Monday, January 16, 2012

Confessions about My Weight

My history with body confidence is a checkered one.

As a kid, I was constantly underweight and this apparently caused concerned for my mother.  I was an active tomboy so I'm sure hours of running around the neighborhood was a factor.  I was simultaneously made fun of my chicken legs at school and praised for my svelte figure by relatives.  

In high school, I barely made it over 100 pound by the time I was 16.  I did basketball and tennis and loved gym class.  I ate like a wolf.  Despite being thin, I had acne so bad it was painful to wash my face.   

I constantly fretted about how I looked.  My hometown was pretty superficial and even in my church looks were important.  I never had confidence that I was attractive and it was easy to dismiss my looks compared to the popular pretty girls.

Mike came along and was most helpful in telling me otherwise, but it takes a long time to unwind long-standing behavior.

I filled out more in college and achieved what I consider a healthy weight for several years (150lb at 5'6").  I was confident, felt care-free about my body, and made efforts to dress it appealingly.

During grad school, I became less active and the scale started climbing.  My confidence began to slip.  Teaching completely destroyed any exercise plan and I officially became overweight. 

Now a year and half into a sedentary desk job, I am 191 pounds.  That's really embarrassing for me to admit, but I'm doing this publicly to move past being ashamed of my body.  

Yes, I used the word ashamed.  I feel self-conscious about the excess I carry, how clothing fits me poorly, and that I still have acne at 27. I deliberately dress in ways that cover my figure.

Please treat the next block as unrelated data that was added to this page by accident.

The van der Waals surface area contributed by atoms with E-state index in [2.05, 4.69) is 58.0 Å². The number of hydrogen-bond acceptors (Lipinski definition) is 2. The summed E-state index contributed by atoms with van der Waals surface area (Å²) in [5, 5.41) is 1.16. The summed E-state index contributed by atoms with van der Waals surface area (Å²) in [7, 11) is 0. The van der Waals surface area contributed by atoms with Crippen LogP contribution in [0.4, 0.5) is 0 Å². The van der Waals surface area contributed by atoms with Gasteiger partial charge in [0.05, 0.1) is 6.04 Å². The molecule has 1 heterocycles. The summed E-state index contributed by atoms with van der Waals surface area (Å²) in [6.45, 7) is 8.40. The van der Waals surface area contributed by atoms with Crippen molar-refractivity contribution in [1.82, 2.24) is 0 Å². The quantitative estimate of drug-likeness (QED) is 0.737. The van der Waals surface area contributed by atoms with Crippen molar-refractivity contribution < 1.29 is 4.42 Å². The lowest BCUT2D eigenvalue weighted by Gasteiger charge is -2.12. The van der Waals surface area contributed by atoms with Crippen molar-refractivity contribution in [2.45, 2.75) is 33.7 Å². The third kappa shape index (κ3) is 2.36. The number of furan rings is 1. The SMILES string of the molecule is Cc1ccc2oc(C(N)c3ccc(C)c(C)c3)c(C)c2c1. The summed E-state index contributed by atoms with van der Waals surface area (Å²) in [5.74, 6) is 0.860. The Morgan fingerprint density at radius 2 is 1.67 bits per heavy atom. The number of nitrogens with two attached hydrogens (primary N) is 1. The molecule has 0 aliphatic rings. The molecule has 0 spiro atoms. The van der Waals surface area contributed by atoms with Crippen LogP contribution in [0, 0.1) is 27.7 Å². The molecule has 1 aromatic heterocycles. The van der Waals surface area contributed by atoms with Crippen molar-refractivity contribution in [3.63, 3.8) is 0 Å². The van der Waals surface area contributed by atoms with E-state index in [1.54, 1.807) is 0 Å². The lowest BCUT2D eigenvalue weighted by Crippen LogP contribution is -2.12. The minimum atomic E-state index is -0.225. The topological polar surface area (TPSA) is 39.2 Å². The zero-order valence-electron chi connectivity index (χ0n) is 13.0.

I was recently in a Victoria's Secret with a friend and thinking back on the days when I was a VS junkie (they don't carry a bra size that fits me anymore ... big boobs are not a blessing).  It dawned on me that it's been a long time since I bought something for myself.  Afterall, sometimes lingerie is for the wearer, not the viewer.

As we continued to shopped, I realized this wasn't just an issue of sexuality, it was a problem with body confidence in every aspect of my life.

In recent years, I have consciously denied myself anything that would draw attention to my body.  I have no fun tops for a night out on the top, no dresses that I would wear to a bar but not work, no outfit that makes me feel like a million bucks.

I've always been a believer that attractiveness radiates from within.  But I'm beginning to think that playing down the outside isn't a solution to body dissatisfaction.  

The crazy thing is, I would be horrified if one of my girlfriends confessed to me the same thoughts that I have about myself. 

Most people make a New Year's resolution to lose weight.  And while I'm certainly keen to see that number go down, I'm going to start working on my confidence.  I'm not sure how I'm going to reclaim it, but I need to work on.

My 10-year high school reunion is this fall.  I want to walk into that room and own it.  The last thing on my mind will be my body.  Let's see what I can do in 9 months! 

Do you struggle with your appearance?  How do you chase away negative thoughts?


  1. I feel you on the clothing issue. I rarely have the money to get new clothes, and when I do I find myself looking at a shirt or a dress and thinking, "I really like that, but I can't get to my boobs to nurse the baby wearing that. On to the next one then . . ."